“The issue of tone is important. Rage and hate were the primary emotions associated with the older white-nationalist movement. Even when it dabbled in popular culture, such as with the record label Resistance Records (which released punk and heavy-metal albums with white-nationalist lyrics), it was a movement transparently driven by resentment…. The Alt-Right offers something more attractive to potential supporters: edginess and fun.” — George Hawley
This week, our featured book is Making Sense of the Alt-Right, by George Hawley. To start the feature, we are happy to present an excerpt, originally featured at LitHub, in which Hawley discusses the legacy of white nationalism in the United States, and the difficulty in tracing the lineage of the Alt-Right. You can read the article in full at LitHub.
Don’t forget to enter our book giveaway for a chance to win a free copy!
The Long History of White Nationalism in America
By George Hawley
Detailing the history of white nationalism in America is trickier than it first appears. This is because, despite the egalitarian rhetoric of the Declaration of Independence, the United States operated as a de facto white-supremacist nation for most of its history. This has been a subject of controversy for decades. No one disputes that slavery poses a problem for the narrative that America is, and always was, a beacon for freedom and equality. But debates continue as to what the most important Founding Fathers “really” thought about race and the future of equality.
Moving forward through history, it is easy to find evidence that Americans continued to view the United States as a “white country,” and policies designed to maintain white demographic dominance were often uncontroversial: the Chinese Exclusionary Act of 1882, the Immigration Act of 1924 (which ushered in a four-decade period of low immigration), and President Eisenhower’s Operation Wetback (which forcibly deported undocumented immigrants), to name just a few. The Progressive movement that thrived in the early 20th century had a transparent racial and eugenicist element to it. Famous progressive eugenicists such as Madison Grant and Lothrop Stoddard thought the idea of racial equality was absurd. The United States began to change course on issues of race following World War II, eventually abolishing racial segregation, allowing large-scale immigration from non-European countries, and later electing an African American president. But white supremacy was formally institutionalized throughout most of American history.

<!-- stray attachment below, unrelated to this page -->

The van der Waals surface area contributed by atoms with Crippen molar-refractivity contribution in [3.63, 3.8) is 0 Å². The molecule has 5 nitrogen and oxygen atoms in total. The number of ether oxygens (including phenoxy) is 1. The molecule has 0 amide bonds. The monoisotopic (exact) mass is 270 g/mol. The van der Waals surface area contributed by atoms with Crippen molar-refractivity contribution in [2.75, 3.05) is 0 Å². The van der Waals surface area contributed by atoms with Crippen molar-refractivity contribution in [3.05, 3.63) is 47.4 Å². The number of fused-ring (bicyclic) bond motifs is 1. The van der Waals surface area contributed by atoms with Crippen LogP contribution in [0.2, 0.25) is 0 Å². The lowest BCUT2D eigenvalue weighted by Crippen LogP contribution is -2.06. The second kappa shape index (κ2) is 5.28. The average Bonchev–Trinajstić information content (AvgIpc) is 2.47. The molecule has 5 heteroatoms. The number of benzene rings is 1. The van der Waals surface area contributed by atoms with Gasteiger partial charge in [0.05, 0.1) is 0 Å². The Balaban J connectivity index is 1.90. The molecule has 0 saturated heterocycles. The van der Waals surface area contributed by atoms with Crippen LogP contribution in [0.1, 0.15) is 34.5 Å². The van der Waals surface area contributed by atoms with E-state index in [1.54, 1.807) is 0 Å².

On this point, many of today’s white nationalists and contemporary progressives agree. Conservatives frequently argue that America’s founders had a sincere vision of equality and that they pointed the way toward a peaceful, diverse, and egalitarian society. But this narrative is commonly rejected today by both white nationalists and progressives. Jared Taylor, of the “race-realist” group American Renaissance, probably agrees with Senator Bernie Sanders on very little, but his own writings on this subject (“Since early colonial times, and until just a few decades ago, virtually all Whites believed race was a fundamental aspect of individual and group identity”) clearly echo Sanders’s claim that the United States was created “on racist principles.” Although they reach different conclusions, both men argue that the United States was viewed by its founders as a country for people of European ancestry.
For all of these reasons, it is important to disaggregate those groups and individuals throughout American history that were white nationalist and white supremacist in a general sense—that is, they accepted the views on race that were common at the time—from those that treated race as their primary concern. When thinking about the history of white racial movements in the United States, the first group that typically comes to mind is the Ku Klux Klan, which formed in the South during the Reconstruction era, though it faded from prominence after just a few years. The Klan experienced new growth, in both the North and South, following the release of the 1915 film The Birth of a Nation, which valorized the group.
The issue of tone is important. Rage and hate were the primary emotions associated with the older white-nationalist movement. Even when it dabbled in popular culture, such as with the record label Resistance Records (which released punk and heavy-metal albums with white-nationalist lyrics), it was a movement transparently driven by resentment. No one could read The Turner Diaries without being convinced that William Pierce literally wanted to see nonwhites exterminated. The Alt-Right offers something more attractive to potential supporters: edginess and fun. Someone who would never associate with a group like the Klan or the National Socialist Movement might eagerly watch YouTube videos by the Alt-Right satirist RamZPaul. This is a curious paradox of the Alt-Right; it may ultimately be a greater threat to mainstream politics than these earlier groups precisely because it often comes across as much less threatening.